Social norms affect gender equality

Language is the dominant enterprise in reproducing and perpetuating gender inequalities - Dr Sehin Teferra
From Left to right: Dr Ewenat Gebrehana, W/ro Zenebework Tadesse, Blen Sahilu & Dr Sehin Teferra

The Ethiopian Academy of Sciences (EAS), in collaboration with Population Reference Bureau (PRB), held a panel discussion on “Social Norms and Gender In/Equality in Ethiopia” on March 8, 2018.

The panel was organized as part of the Academy’s engagement in population and development, particularly the demographic dividend. The panel was moderated by W/ro Zenebework Tadesse, Principal Vice President of the EAS, who, upon opening the discussion, highlighted the crucial role of gender equality in achieving the demographic dividend. The moderator also noted that social-norms, as key determinants of gender equality, merit academic attention.

The panel included speakers Dr Sehin Teferra, co-founder of Setaweet movement and activist; Blen Sahilu, lawyer, academician and women’s rights activist; and Dr Ewenat Gebrehana, reproductive health specialist. Speakers discussed social norms and gender equality from three perspectives: social-norms and gender relations; gender-based violence and social-norms; and the influence of social-norms in women’s access of sexual and reproductive health services.

Dr Sehin mentioned that women’s equal access to education, healthcare services, decent employment opportunities and roles in decision-making spheres are limited by the social-norms embedded in the social compass. “Language is a powerful tool in perpetuating sexist stereotypes and reinforcing gender inequalities; and most of the coercing elements of everyday languages we use against equality are typical examples of the prejudice,” added the speaker. Speaking on gender-based violence, Blen Sahilu emphasized on the need to address gender-based violence as a symptom of a wider and deep rooted systematic issue as opposed to an isolated incident.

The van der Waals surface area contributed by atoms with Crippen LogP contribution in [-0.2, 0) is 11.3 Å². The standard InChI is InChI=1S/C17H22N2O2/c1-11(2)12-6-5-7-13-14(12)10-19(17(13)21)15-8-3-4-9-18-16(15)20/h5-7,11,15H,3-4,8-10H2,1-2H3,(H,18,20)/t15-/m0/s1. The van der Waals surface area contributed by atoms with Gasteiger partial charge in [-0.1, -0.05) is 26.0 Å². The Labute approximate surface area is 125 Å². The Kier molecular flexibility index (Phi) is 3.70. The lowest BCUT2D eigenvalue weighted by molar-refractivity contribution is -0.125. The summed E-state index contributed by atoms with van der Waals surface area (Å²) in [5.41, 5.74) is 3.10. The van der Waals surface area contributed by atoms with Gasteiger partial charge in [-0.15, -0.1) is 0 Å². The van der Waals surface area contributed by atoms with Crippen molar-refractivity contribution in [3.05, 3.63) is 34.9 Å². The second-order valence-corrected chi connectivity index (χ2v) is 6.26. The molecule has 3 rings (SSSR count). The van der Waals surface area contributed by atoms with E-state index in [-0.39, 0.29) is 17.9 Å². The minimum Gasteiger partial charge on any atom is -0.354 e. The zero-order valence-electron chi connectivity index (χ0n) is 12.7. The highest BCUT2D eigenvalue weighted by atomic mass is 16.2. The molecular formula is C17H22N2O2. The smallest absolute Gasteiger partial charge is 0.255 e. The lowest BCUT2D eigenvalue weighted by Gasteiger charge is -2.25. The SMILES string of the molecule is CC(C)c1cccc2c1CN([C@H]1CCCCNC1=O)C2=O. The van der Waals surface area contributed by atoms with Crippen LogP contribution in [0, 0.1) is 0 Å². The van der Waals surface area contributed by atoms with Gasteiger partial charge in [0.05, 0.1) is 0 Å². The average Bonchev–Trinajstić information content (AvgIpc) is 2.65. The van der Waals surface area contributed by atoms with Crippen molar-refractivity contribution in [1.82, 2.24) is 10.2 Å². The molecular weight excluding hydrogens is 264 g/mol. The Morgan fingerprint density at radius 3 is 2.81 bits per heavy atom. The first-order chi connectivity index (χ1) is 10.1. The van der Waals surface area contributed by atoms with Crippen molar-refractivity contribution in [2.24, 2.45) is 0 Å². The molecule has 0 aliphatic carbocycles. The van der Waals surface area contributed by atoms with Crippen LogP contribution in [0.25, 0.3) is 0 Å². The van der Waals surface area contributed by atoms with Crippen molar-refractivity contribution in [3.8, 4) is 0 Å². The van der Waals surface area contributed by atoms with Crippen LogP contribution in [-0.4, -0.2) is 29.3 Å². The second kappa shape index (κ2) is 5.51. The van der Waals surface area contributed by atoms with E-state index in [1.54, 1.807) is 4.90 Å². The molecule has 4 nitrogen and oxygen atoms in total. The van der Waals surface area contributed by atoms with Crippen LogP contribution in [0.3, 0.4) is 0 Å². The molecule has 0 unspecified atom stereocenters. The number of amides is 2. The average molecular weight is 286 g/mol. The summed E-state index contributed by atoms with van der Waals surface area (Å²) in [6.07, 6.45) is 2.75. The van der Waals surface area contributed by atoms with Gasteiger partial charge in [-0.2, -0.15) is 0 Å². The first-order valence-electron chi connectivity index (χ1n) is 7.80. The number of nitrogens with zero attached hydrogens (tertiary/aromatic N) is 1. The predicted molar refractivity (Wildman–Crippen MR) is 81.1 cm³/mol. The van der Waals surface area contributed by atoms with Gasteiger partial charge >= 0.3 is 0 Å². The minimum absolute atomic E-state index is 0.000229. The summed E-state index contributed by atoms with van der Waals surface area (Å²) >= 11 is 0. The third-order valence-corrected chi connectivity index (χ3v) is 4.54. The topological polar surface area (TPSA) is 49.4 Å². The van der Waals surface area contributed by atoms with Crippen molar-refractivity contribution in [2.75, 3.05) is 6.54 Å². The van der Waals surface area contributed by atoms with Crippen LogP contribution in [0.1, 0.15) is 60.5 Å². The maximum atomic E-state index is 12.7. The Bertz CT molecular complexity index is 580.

Dr Ewenat noted that adolescent girls and women suffer from easily treatable sexually transmitted diseases and lack of access to reproductive health services due to societal expectations on gender roles. In discussing the impact of social norms, Dr Ewenat highlighted the importance of understanding how social norms influence women differently across different socio-economic and geographical settings in Ethiopia.  

Panel participants shared the panellists’ views. They emphasized on the need to change the ways children are nurtured, re-orient the roles of the media, the education system and the family outpost in curbing the influences of social norms that the society has taken for granted, and nation-wide women empowerment undertakings as an enduring solutions to create equal space for women. Discussants also suggested that rights activists ought to bring about shifts in their strategies where women stand in the forefront of leadership and key decision making capacities. Furthermore, as participants’ amplified the need for a coordinated approach among researchers and gender equality advocates generating empirical and exploratory evidences in order to show the missing links and the gaps created by the inequalities.

Panellists and the gathering commended that as gender equality is one of the milestones for development, appropriate academic and policy attentions are paramount. Students from Lebawi Academy and Menilik II Secondary and Preparatory schools, advocacy groups, government offices, civil societies, graduate students and scholars across fields had joined the panel discussion.